Why Moving House is Like Executing Strategy

However, I have been thinking about moving house. A lot. Especially that move that will be faced by all of you at some stage – the dreaded “downsize.” I can now talk on this momentous and stressful event with experience, linked to the deep thinking that is expected of me, as it is of you. My English grammar may have been affected by this experience as well, but I think that last sentence makes sense so I won’t go back and work on it! I digress. My purpose here is to describe why moving house, especially downsizing which is probably best described as moving house on steroids, is like Executing Strategy:

  1. It’s a process not an event. You don’t finish moving house when the moving truck drops your stuff off. In fact you may never complete the process, as the significant decrease in wall space (downsizing remember) allows you to rotate and renew your pictures, photos and family memorabilia, at very regular intervals. In fact too regular. But that’s another story …

  2. The BHAG appears challenging at the outset, but when you begin the process you quickly realise there is a hint of impossibility about it. The result? Go back to point 1 – you may never complete the process and hence, not achieve your BHAG, or only partially achieve it

  3. Emergent Strategy is the King! We were great on Intended Strategy. We planned and crafted our strategy well. But when we began executing we were continually bombarded with emergent artillery. Sh*t happened regularly and in ever increasing volumes. But we dealt with it (most of the time!) The result – our Realised Strategy was significantly different to our Intended Strategy. Henry Mintzberg in action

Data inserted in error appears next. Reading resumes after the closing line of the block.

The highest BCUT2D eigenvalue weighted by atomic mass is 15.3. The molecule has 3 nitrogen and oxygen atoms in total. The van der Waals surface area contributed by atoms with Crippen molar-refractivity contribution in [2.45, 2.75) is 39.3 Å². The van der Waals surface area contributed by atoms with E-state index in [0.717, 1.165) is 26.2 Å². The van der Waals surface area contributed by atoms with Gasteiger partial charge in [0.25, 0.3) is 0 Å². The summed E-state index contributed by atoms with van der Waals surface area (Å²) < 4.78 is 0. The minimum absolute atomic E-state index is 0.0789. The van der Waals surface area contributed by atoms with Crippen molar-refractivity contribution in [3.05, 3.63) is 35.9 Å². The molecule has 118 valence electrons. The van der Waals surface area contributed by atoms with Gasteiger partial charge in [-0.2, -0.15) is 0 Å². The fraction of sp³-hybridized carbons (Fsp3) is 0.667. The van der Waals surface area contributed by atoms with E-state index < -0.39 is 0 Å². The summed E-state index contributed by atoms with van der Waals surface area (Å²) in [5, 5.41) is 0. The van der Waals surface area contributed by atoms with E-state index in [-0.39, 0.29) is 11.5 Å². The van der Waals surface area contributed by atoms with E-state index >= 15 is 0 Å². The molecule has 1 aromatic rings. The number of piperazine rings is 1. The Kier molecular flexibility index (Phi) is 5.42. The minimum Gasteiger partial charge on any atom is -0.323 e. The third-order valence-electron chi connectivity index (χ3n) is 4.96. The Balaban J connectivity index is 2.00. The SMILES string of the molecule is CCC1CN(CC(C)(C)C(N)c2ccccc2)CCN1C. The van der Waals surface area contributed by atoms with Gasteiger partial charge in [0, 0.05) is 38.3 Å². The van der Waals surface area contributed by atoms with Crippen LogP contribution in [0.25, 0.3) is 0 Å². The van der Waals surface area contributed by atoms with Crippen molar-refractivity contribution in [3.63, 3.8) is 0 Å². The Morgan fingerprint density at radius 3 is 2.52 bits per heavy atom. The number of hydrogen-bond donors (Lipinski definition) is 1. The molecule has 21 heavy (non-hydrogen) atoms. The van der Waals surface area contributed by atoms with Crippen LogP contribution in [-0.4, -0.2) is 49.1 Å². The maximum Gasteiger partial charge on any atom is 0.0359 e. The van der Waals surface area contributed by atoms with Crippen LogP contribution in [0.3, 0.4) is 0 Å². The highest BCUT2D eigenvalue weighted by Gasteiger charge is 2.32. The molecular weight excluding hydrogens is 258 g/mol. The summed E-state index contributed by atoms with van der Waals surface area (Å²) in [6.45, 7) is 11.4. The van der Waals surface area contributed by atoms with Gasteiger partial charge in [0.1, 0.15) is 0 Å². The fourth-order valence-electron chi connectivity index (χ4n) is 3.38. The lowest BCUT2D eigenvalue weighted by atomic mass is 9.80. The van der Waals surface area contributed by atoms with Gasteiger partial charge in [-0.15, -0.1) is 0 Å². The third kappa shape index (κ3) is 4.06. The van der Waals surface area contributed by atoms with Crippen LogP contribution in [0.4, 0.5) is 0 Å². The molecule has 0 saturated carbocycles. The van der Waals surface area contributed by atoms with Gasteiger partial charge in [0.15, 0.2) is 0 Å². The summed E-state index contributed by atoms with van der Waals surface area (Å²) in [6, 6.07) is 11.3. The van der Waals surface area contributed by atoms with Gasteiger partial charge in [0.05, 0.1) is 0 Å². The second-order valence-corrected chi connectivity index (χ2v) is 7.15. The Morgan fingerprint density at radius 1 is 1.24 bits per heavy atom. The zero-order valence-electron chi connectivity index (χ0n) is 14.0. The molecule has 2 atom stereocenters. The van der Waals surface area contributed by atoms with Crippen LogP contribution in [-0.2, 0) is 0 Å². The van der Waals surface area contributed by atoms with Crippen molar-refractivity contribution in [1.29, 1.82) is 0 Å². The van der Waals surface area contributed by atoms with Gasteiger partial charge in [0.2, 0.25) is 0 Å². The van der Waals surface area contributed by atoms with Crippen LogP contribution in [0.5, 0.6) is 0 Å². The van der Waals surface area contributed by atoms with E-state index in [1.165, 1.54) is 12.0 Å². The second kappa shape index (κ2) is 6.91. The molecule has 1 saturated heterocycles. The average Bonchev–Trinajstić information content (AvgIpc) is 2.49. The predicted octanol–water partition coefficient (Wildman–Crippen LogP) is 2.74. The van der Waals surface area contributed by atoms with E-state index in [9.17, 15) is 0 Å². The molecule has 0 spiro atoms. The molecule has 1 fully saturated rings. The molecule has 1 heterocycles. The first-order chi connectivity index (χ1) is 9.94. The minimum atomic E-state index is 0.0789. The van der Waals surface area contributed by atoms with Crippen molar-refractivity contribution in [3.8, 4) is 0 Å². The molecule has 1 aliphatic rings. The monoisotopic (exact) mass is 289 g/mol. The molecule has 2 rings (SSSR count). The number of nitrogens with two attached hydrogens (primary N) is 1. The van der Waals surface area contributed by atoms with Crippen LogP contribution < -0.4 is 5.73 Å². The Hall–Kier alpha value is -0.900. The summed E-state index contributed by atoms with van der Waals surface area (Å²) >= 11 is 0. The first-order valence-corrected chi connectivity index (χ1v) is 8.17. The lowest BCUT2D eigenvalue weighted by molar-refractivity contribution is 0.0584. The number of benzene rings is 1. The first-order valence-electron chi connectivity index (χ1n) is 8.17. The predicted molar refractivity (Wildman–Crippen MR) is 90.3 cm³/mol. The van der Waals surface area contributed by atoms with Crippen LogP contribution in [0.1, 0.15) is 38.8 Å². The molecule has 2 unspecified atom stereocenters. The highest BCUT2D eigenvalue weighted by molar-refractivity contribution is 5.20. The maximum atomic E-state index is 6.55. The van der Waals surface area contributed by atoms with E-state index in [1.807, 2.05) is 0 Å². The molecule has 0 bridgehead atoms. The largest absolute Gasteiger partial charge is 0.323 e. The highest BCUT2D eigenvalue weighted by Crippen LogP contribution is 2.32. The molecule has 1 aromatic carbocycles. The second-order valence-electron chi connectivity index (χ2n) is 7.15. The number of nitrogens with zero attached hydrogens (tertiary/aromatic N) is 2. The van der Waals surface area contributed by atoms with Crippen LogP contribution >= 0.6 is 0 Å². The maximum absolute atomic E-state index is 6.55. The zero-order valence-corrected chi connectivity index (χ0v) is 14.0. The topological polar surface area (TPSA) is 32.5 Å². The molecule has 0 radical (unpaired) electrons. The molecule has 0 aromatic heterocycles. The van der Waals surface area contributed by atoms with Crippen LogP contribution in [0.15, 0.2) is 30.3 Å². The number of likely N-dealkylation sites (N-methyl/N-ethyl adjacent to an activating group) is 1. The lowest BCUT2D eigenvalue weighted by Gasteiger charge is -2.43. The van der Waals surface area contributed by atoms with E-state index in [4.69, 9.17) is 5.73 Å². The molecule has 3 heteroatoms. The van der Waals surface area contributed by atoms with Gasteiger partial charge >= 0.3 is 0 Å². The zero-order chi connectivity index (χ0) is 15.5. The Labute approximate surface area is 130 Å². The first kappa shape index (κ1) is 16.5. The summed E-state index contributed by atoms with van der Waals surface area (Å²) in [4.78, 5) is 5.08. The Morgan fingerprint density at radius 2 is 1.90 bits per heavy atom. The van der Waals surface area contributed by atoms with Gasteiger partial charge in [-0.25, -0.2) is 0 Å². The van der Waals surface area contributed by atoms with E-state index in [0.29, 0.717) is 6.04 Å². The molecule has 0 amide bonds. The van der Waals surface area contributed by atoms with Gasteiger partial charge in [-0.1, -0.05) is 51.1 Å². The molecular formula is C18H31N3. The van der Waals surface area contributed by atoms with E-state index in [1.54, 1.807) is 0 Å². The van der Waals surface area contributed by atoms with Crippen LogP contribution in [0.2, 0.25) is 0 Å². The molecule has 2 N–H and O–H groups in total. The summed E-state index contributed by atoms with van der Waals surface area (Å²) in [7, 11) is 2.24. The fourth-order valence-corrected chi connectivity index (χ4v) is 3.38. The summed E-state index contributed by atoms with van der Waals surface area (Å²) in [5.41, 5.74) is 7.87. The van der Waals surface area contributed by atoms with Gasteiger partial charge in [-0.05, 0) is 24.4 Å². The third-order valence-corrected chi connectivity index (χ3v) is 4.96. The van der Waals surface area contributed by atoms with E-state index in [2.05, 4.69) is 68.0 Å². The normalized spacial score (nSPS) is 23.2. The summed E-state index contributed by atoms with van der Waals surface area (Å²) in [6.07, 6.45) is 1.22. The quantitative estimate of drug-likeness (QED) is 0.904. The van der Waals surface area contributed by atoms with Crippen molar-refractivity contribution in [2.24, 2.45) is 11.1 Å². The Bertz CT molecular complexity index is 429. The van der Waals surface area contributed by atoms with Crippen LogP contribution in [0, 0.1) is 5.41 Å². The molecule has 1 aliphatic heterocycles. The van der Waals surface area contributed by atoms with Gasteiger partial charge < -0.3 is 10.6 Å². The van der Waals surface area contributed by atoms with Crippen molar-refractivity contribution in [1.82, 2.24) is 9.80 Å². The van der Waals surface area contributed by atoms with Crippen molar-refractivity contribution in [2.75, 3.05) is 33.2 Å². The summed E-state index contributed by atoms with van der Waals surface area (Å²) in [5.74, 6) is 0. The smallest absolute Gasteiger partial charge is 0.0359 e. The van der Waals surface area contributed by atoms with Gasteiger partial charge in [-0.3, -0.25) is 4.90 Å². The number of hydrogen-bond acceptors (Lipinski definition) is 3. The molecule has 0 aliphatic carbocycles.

4. 20 miles every day. No excuses. No matter the weather. No matter the challenges. No matter anything! This is all about discipline of course. It comes from one of Jim Collins’ most recent books and describes the experiences of someone who set off to walk across the USA, coast to coast. He knew he had to average 20 miles a day in order to complete the walk in the time planned. He felt great on the first day and walked 30. Terrible the second day and walked 5. The third day he felt guilty and walked 25 to catch up. And you guessed it, on the fourth day the weather was diabolical so he stayed in his tent. He finally got the idea – 20 miles a day, every day, no matter what! Just like moving house!

  5. Manage your, and your team’s, expectations. Our house was to be ready in February. We moved in at the end of August. Many dramas ensued as a result. Expectations affect everything and everyone. And Emergent Strategy is your saviour

  6. Prioritise. Every day. Religiously. “What is the most important thing I need to do today in order to make progress towards my goal?” This is the key to execution – making it real by making progress every day. We had some issues from time to time with this one. Maybe it was more than “from time to time….”

  7. When you make progress towards a worthwhile goal, finding the motivation to make even more progress is easy. Effective Execution is like a drug. When you start it, you are likely to not want to stop. Sometimes at the expense of some operational priorities. But as long as you have someone to point those other operational priorities out (I did!) you can make significant progress

There are more, but these are the stand outs. So when you plan your downsizing move, take head. Its not easy! But if you keep your head up, smell some roses from time to time, you, like all of us, will get there. Just best to not think about it yet! Stay well, be focused and Execute Cheers Phil Pickford

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